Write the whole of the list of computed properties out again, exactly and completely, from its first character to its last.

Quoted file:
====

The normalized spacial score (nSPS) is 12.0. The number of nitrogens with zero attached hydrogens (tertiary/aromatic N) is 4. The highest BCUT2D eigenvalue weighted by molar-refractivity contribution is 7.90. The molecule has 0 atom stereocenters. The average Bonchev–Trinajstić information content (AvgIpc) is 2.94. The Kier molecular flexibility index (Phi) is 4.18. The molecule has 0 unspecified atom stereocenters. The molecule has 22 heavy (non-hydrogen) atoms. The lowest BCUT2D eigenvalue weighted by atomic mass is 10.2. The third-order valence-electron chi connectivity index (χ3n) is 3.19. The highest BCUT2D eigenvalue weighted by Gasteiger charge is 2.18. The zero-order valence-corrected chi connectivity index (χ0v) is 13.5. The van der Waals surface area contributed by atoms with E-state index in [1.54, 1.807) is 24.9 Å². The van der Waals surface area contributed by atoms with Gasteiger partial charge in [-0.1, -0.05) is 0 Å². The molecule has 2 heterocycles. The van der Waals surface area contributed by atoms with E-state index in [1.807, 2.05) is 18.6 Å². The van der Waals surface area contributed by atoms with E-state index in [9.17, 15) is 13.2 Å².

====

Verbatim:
The normalized spacial score (nSPS) is 12.0. The number of nitrogens with zero attached hydrogens (tertiary/aromatic N) is 4. The highest BCUT2D eigenvalue weighted by molar-refractivity contribution is 7.90. The molecule has 0 atom stereocenters. The average Bonchev–Trinajstić information content (AvgIpc) is 2.94. The Kier molecular flexibility index (Phi) is 4.18. The molecule has 0 unspecified atom stereocenters. The molecule has 22 heavy (non-hydrogen) atoms. The lowest BCUT2D eigenvalue weighted by atomic mass is 10.2. The third-order valence-electron chi connectivity index (χ3n) is 3.19. The highest BCUT2D eigenvalue weighted by Gasteiger charge is 2.18. The zero-order valence-corrected chi connectivity index (χ0v) is 13.5. The van der Waals surface area contributed by atoms with E-state index in [1.54, 1.807) is 24.9 Å². The van der Waals surface area contributed by atoms with Gasteiger partial charge in [-0.1, -0.05) is 0 Å². The molecule has 2 heterocycles. The van der Waals surface area contributed by atoms with E-state index in [1.807, 2.05) is 18.6 Å². The van der Waals surface area contributed by atoms with E-state index in [9.17, 15) is 13.2 Å².